Ofsted to visit ‘sample’ of colleges where sexual abuse has been reported

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Ofsted’s review of sexual abuse will see the watchdog make on-site visits to a “sample” of colleges where abuse and violence cases have been highlighted.

The review itself will not report on “individual cases”, but identification of “serious and widespread” failures in safeguarding arrangements will lead to an immediate full inspection.

Ofsted has published the terms of reference for its review, which was commissioned by the government in response to allegations of abuse shared on the Everyone’s Invited website.

It was originally unclear whether colleges would be included in the review, however Ofsted has now confirmed to FE Week they will be.

The review will look at whether colleges and schools have “appropriate processes in place to allow students to report sexual abuse concerns freely, knowing these will be taken seriously and dealt with swiftly and appropriately”.

It will also seek to establish whether there is “sufficient” guidance for colleges on how to deal with allegations, and whether they implement it well.

The review will also look into whether the existing safeguarding framework and guidance for inspectors is “strong enough to properly assess how schools and colleges safeguard and promote the welfare of children”.

Joint working between colleges and “local safeguarding partners”, including local authority social care, the police, health services and other support will also be reviewed to see if it needs to be “strengthened”.

Visits to ‘sample’ of colleges planned

In its terms of reference, Ofsted said it would look into whether the current system of safeguarding in colleges listens to the voices of those reporting abuse, and what prevents them from reporting it.

It will also consider whether victims receive “timely and appropriate support”, and whether its own inspections have been “robust enough in relation to the issues raised”.

To do this, Ofsted will review a “sample” of recently reported evidence of sexual violence and abuse involving students, and then visit a sample of colleges and schools “where cases have been highlighted”.

These visits will “look at how well safeguarding is working and to discuss the wider issues raised by the evidence”.

During the visits, Ofsted will speak to college leaders and students.

Ofsted won’t report on individual cases, but visits may prompt full inspections

Ofsted has said the review will not report on individual cases, but “present a picture of good and poor practice across the country”.

However, if the watchdog finds “serious and widespread failures in a school or college’s safeguarding arrangements we will immediately carry out a full inspection which will result in a published report”.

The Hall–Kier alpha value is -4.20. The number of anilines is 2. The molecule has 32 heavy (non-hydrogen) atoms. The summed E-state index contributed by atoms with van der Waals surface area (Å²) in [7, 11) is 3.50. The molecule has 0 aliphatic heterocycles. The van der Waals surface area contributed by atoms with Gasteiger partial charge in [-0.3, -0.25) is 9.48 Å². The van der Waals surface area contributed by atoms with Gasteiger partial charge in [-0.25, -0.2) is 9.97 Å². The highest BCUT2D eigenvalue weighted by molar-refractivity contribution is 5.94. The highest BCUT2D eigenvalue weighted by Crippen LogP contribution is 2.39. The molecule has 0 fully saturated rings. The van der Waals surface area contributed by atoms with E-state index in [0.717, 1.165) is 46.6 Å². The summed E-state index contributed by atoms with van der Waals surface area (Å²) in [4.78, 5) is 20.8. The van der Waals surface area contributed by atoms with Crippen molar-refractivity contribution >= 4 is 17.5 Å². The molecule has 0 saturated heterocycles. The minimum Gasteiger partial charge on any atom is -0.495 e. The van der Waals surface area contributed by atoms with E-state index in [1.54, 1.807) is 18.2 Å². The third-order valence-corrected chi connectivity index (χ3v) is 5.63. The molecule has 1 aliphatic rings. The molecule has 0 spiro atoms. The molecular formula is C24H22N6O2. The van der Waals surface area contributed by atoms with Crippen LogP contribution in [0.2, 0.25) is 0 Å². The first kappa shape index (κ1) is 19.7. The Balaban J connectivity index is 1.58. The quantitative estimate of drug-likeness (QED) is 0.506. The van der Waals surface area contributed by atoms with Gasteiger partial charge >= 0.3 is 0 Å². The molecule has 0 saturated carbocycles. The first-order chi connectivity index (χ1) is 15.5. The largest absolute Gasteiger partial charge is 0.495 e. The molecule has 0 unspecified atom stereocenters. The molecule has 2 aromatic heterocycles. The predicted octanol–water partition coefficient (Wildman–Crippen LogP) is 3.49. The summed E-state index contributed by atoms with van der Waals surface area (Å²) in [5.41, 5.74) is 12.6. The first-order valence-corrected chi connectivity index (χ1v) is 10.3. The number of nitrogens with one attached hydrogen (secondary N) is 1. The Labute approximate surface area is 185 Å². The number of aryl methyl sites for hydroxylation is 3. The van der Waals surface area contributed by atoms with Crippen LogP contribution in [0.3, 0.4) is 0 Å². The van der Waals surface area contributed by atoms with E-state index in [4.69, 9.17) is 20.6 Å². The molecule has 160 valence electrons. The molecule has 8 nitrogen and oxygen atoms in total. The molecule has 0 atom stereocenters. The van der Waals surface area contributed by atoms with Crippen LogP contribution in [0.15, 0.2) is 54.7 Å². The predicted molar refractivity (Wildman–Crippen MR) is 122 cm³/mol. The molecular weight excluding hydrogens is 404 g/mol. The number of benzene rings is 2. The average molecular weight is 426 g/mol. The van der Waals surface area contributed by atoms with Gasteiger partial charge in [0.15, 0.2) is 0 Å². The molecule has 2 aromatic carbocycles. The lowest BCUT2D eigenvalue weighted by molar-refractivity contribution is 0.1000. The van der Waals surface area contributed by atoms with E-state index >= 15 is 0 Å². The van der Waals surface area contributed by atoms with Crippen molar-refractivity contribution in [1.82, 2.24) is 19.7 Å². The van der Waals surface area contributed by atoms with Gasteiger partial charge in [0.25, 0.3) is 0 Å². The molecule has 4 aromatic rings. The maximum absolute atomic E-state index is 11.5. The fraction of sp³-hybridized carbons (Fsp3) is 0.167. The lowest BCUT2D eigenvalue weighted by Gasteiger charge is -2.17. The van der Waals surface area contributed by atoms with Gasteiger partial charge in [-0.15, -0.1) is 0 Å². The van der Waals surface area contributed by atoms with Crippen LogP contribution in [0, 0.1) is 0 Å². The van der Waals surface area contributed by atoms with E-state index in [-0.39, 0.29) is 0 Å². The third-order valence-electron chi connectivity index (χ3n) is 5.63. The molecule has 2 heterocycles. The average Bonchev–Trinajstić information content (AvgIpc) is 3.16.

ofsted
Amanda Spielman

The review will consider the “range, nature, location and severity of allegations and incidents, together with context”, the extent of colleges’ knowledge of specific incidents, their safeguarding responses to known incidents and their “safeguarding knowledge, culture and effectiveness”.

Amanda Spielman, Ofsted’s chief inspector, said she had been “deeply troubled by the allegations of sexual abuse posted on the Everyone’s Invited website”.

“We hope that by listening to young people’s experiences first-hand, this review will provide much needed insight into what these barriers are and how they can be overcome.”

The review will conclude by the end of May 2021.



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3 Comments

  1. richard moore

    I think this highlights two key concerns for me. Firstly, that inspectors just do not have enough time on inspection to look at safeguarding properly alongside everything else they have to do, especially in a big college or training provider, and nor do they have the necessary expertise to do so through no fault of their own. The vast majority of inspectors are not safeguarding experts. As a result, the inspection of safeguarding has tended to become very formulaic on most inspections.

    • I agree with Richard. Inspectors are not safeguarding experts. But, given its importance, they should be. Actually, it’s somewhat concerning that with such a veneer of understanding, they’ve felt so comfortable judging safeguarding in every inspection for years and have even made it a limiting grade. Ofsted really aren’t fit for purpose. The sector deserves better. Hopefully, they will get it as Ofsted appears to have a new driver of research and inspecting L6/L7 apprenticeships. Coincidentally, these are 2 other areas that Osfted have little experience of, or expertise in.

  2. Phil Hatton

    There are a lot of lessons to be learned from the FEFC as far as college and other inspections are concerned. Because of inspection colleges eradicated what had once been commonplace sexist imagery in engineering staffrooms and classrooms [glamour calendars and pinups] and male students were taught objectification was not acceptable. Ofsted have not had the same kind of impact with areas around equality to encourage participation of females in male dominated vocational areas [and vice versa]. Richard and David are right about expertise being lacking by inspectors and in my time the training on safeguarding was cursory and not delivered by true experts. Since leaving Ofsted I have learnt a huge amount from numerous sources. The FEFC had specialist inspectors for what we now call high needs and Ofsted would do well to take that approach for safeguarding with a regional expert who can go out for one or two days or every inspection – not only will it help get things right, but it will help have a regional source of good practice and make it easy to produce annual report sections, help with inspector training and share practice across the sector.